Thursday, December 17, 2009


In 19th century Paris, the never-fully-named Madame of the title (Danielle Darrieux) is married to a well-off general (Charles Boyer) but, due to what we assume are gambling debts he doesn’t know about, she sells an expensive set of earrings that he gave her as a wedding present, then tells him that they were lost or stolen at the opera. The jeweler she sold them to, upset at the publicity given the theft, contacts the general who buys them back and gives them to his mistress, who is leaving for Constantinople. She ends up pawning them to pay off *her* gambling debts, and a baron (Vittorio De Sica), heading to Paris, buys them. The baron and Madame meet by accident and fall into a passionate affair, but when the baron gives her the earrings as a gift, events spiral downward and the film changes from a light comedy of manners to a romantic tragedy.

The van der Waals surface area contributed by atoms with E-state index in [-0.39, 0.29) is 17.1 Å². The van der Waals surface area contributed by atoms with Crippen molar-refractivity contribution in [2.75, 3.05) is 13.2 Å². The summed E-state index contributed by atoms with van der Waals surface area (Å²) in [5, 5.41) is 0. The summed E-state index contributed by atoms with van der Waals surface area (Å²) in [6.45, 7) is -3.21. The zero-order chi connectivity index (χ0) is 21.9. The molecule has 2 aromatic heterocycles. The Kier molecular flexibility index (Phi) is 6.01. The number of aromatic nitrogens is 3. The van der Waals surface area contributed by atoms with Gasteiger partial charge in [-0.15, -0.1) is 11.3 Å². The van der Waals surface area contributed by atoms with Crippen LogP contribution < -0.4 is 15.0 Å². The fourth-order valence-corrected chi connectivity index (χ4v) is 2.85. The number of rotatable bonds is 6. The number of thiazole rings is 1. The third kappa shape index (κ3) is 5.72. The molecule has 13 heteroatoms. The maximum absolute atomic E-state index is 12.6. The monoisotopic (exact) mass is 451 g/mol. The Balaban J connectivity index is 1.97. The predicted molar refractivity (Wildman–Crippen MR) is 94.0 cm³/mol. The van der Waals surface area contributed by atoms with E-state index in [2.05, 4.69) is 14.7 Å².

This highly-regarded film by Max Ophuls has long been on my list of must-see films, and I’m happy to report that it didn’t disappoint. The plot points of the elegantly structured narrative are all triggered by the telling of “white lies” (or lies of omission) or the keeping of secrets, and for a while it’s fun to see how the events snowball, how people (especially Madame) mask their feelings and try to follow or wriggle around the rules of society. It’s all well plotted and well acted, but the film is a classic due to its direction and cinematography. The sets and costumes are lovely, the imagery is rich, and the camerawork is dazzling. The most astonishing sequence is a series of swirling shots which follow Madame and the baron across a number of dance floors as they fall in love. In the last half-hour, the tone goes from playful to tragic, and in a way that I don’t find completely convincing--the novella the film is based on apparently has a somewhat less bleak ending--but it does lead up to a nice final shot of poetic justice. The Criterion DVD is, of course, gorgeous. [DVD]

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